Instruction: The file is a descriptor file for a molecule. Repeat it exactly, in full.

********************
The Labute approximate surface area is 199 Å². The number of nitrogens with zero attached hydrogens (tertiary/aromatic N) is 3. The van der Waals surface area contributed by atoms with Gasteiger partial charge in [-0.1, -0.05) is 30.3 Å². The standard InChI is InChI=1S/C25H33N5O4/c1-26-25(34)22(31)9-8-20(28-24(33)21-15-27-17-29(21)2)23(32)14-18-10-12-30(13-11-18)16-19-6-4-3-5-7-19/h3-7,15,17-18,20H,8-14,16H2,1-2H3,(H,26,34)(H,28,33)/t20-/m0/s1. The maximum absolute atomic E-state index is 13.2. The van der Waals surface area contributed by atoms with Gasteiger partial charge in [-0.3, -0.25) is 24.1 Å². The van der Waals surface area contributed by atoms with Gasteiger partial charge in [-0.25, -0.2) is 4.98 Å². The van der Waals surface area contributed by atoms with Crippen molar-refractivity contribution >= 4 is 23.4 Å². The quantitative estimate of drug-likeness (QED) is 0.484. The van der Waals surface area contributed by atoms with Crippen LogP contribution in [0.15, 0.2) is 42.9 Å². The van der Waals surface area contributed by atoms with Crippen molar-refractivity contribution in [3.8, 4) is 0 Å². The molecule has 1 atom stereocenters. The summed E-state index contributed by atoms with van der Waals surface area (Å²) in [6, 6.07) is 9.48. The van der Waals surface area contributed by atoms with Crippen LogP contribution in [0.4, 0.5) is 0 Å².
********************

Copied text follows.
The Labute approximate surface area is 199 Å². The number of nitrogens with zero attached hydrogens (tertiary/aromatic N) is 3. The van der Waals surface area contributed by atoms with Gasteiger partial charge in [-0.1, -0.05) is 30.3 Å². The standard InChI is InChI=1S/C25H33N5O4/c1-26-25(34)22(31)9-8-20(28-24(33)21-15-27-17-29(21)2)23(32)14-18-10-12-30(13-11-18)16-19-6-4-3-5-7-19/h3-7,15,17-18,20H,8-14,16H2,1-2H3,(H,26,34)(H,28,33)/t20-/m0/s1. The maximum absolute atomic E-state index is 13.2. The van der Waals surface area contributed by atoms with Gasteiger partial charge in [-0.3, -0.25) is 24.1 Å². The van der Waals surface area contributed by atoms with Gasteiger partial charge in [-0.25, -0.2) is 4.98 Å². The van der Waals surface area contributed by atoms with Crippen molar-refractivity contribution >= 4 is 23.4 Å². The quantitative estimate of drug-likeness (QED) is 0.484. The van der Waals surface area contributed by atoms with Crippen LogP contribution in [0.15, 0.2) is 42.9 Å². The van der Waals surface area contributed by atoms with Crippen molar-refractivity contribution in [3.8, 4) is 0 Å². The molecule has 1 atom stereocenters. The summed E-state index contributed by atoms with van der Waals surface area (Å²) in [6, 6.07) is 9.48. The van der Waals surface area contributed by atoms with Crippen LogP contribution in [0.4, 0.5) is 0 Å².